Humanitarian Interpreting Symposium at Monash University

The April 2016 conference in Melbourne examined the challenges and opportunities in the provision and use of interpreters in high-risk settings, as well as adequate training.

Maya Hess and Linda Fitchett

The symposium, organised by Dr. Marc Orlando, Senior Lecturer and Monash T&I Program Director, brought together some excellent speakers and a varied audience of interpreters, trainee interpreters, academic staff, government bodies, military personnel, services involved in refugee management and care, a recruitment agency, etc. It was a ‘first’ in Australia, bringing together so many participants from such diverse fields, and, on this scale may have been a ‘first’ in the world.

As the online introduction stated: “The work of interpreters in the 21st century is characterised by a need to adapt to many different contexts and modalities of work. One of these is the humanitarian context: in conflict zones, in disaster zones, or in refugee camps for example, interpreters have to cope with specific demands and realities. How do interpreters respond to them? How are they prepared to face them? What policies are put in place to help and protect them?”

In his opening remarks, Marc Orlando – a T&I researcher, trainer and practising conference interpreter and translator - declared: “Delivering military assistance or emergency and humanitarian aid across language and cultural barriers and through interpreters and language mediators can be a major challenge. Working in high-risk settings and stressful environments can pose numerous challenges to the interpreters involved in the field. Unfortunately training for professional interpreters and interpreter users in this area is very limited.”

Talking about training for such contexts of work, he went on to explain that “in a recent article on the topic (2014), Moser-Mercer et al. quoted a survey by Businario which showed that 98.7% of humanitarian workers believe that language barriers affect communication and compromise the delivery of aid, and that 42.9% of humanitarian actors believe that message transmission issues are due to a lack of training in interpreting skills.

For him, the main issues are “that the role of interpreters in these areas is not recognised by those who employ them and not well defined by either the T/I community or by employers; that their identity may be  perceived by local communities  in two different ways:  they may be seen as traitors or as advocates of a local or patriotic cause; that they lack training in interpreting skills and ethics and do not always understand well their role as linguistic and cultural mediators or even the exact nature of the work they are supposed to do. That is why the T&I community as a whole, with all the other stakeholders involved in these areas, must collaborate to improve the provision and training of interpreters working in the humanitarian sector”.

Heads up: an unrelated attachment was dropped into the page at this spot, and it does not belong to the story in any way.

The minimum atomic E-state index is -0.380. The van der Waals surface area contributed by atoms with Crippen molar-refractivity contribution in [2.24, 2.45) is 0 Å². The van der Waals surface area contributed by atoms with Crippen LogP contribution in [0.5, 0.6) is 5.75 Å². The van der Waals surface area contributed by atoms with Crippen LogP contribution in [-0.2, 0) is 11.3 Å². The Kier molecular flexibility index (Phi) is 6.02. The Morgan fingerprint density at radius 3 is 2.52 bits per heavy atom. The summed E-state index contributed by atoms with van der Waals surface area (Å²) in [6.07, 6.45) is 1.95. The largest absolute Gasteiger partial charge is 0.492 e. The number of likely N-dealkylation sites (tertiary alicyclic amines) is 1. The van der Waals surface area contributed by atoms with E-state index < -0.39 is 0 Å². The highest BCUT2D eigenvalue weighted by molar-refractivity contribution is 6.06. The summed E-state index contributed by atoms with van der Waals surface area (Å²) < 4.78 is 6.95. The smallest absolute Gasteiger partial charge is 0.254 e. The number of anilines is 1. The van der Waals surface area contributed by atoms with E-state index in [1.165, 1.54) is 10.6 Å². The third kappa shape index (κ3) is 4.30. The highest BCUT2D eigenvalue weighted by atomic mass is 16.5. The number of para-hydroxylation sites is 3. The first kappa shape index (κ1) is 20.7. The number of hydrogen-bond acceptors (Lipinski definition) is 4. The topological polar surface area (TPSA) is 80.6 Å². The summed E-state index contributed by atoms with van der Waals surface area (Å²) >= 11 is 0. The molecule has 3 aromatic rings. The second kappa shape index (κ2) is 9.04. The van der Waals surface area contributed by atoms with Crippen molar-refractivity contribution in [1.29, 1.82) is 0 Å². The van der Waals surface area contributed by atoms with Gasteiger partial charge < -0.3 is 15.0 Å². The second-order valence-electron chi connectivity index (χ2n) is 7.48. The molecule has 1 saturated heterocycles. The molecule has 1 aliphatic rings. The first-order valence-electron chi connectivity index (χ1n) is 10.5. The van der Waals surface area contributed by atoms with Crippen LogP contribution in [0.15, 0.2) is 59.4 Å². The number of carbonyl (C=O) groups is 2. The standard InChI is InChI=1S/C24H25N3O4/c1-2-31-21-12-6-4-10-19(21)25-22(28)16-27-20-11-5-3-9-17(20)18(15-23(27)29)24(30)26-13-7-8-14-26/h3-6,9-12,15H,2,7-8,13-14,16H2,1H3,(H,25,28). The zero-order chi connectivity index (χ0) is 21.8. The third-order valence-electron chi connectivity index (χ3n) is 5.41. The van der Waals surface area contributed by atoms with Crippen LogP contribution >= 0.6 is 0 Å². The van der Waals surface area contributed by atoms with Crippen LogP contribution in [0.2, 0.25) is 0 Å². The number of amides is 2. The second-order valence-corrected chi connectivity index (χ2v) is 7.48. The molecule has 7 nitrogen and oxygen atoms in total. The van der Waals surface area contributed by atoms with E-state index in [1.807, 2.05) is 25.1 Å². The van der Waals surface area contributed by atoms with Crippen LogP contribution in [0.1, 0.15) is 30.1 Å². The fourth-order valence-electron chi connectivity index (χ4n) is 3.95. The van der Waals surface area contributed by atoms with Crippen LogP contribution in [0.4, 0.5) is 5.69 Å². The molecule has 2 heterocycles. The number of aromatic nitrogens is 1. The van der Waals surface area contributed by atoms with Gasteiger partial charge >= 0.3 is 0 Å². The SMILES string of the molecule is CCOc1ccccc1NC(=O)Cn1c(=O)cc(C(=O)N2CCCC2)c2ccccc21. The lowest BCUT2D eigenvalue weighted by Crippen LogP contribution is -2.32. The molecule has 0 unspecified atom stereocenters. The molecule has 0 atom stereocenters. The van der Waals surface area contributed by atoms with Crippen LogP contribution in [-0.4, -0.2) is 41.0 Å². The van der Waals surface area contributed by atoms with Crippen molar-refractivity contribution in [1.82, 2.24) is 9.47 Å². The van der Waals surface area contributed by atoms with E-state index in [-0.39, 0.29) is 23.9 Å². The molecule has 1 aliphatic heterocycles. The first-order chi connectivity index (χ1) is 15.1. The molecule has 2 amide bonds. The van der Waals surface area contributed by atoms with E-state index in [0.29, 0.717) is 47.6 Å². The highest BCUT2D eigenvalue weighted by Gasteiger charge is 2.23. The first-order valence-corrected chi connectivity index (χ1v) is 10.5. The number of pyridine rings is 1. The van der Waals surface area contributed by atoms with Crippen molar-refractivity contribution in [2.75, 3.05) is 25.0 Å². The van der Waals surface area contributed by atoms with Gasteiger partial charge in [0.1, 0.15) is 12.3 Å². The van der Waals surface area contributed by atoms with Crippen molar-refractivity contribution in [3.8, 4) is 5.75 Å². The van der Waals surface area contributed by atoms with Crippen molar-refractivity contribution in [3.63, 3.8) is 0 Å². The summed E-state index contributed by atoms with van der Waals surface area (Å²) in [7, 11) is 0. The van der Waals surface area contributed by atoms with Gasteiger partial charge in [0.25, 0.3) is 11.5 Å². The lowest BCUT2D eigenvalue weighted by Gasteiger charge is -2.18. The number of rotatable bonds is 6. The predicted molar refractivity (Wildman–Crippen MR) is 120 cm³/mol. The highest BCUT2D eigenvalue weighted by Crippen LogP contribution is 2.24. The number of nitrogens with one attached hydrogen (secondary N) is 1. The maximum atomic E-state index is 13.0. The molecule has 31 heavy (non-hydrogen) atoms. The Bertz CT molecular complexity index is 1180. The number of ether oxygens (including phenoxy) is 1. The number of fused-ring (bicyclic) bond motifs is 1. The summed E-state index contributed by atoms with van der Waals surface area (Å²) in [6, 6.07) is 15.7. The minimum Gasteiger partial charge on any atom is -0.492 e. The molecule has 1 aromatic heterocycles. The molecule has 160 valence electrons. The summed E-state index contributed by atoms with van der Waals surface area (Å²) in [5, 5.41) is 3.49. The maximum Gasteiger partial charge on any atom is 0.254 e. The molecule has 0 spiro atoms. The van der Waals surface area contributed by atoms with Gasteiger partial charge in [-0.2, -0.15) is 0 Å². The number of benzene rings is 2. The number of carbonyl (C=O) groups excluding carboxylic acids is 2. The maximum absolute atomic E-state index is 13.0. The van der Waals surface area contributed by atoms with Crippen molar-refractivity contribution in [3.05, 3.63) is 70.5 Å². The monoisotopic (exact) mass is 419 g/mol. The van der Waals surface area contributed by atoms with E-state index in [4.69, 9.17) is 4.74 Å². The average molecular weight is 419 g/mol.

Maya Hess and I were invited to speak at the symposium on the subject of interpreters in conflict zones. We were given the opening keynote place to introduce what is now an undertaking involving 6 major international language organisations: AIIC, Red T, FIT, IAPTI, CLI and WASLI. AIIC’s project, born in 2009, has been centred on drawing attention to the plight of those civilians who, in Iraq and Afghanistan especially, were locally recruited to act as translator/interpreters for foreign forces, journalists, etc. in the wars there. Red T was created on the background of the persecution of T/Is around the world, stemming largely from the translator/traitor mentality. Together with FIT we first published a short Field Guide for T/Is, which contains some very useful points on rights and responsibilities for both the interpreters and those using their services, and has been quoted as a reference by the British military, a Danish think tank and various publications. From there we moved on, in cooperation with our other partner organisations mentioned above, to writing open letters, whenever we hear of the persecution of T/Is throughout the world.

We encourage governments who have employed T/Is in recent conflicts to honour their service and give them shelter in the form of protective visas or asylum, because they and their families are threatened as traitors in their own countries and are unprotected after troop withdrawals. Another historic ‘first’ is therefore this successful cooperation amongst different representative bodies of translators and interpreters. Our ultimate goal is to obtain an international legal text giving protection to T/Is in conflict and other high-risk settings. We recently launched a petition to encourage the UN to act and help us towards our goal, which we hope as many readers as possible will sign and share (anyone can do so – you don’t need to be a T/I).

Given the diverse participation at the Monash symposium, it was a great occasion to bring our message to a broad audience in Australia, for which we thank our hosts.

The discussion after our presentation raised many questions which need further research, discussion and answers, and were often reflected in other presentations and discussions at the symposium. Should we, for example, call the locally-recruited and untrained personnel ‘interpreters’? What, indeed, is in a name? What are the implications when these ‘interpreters’, having fled their home country, seek employment in host countries? Will less scrupulous employers try to side-step the accreditation requirements which apply to the profession there? Will this not discredit the profession at a time when many of its branches are trying to obtain more recognition and status through training and accreditation?

Journalists tend to call the people who function for them as interpreters ‘fixers’, and although the military refers to ‘interpreters’ in their deployment guides, perhaps indeed we should try to reverse that trend – until we’re sure that the civilians recruited to serve as such are truly trained in at least the basics of interpreting practice and ethics. Any suggestions? ‘Language assistants’? At the symposium, many spoke of ‘bilinguals’, but I don’t really think that term applies, since the second language may often be weak. 

And what are the contractual conditions of employment of these individuals and are they monitored by governments? What is the role of these interpreters, what code of ethics applies? Have role and status of interpreters been defined in all cases?

Whilst at the present stage of action ours is a more basic human concern for what we believe to be the moral obligation of due care to those known to be in danger - especially by governments towards those who have served them in urgent and dangerous situations - the discussion of these questions by a mixed audience was a rewarding experience and food for much future thought and study.

It would be impossible here to examine all the presentations given on the first day, but it’s interesting to see who was represented: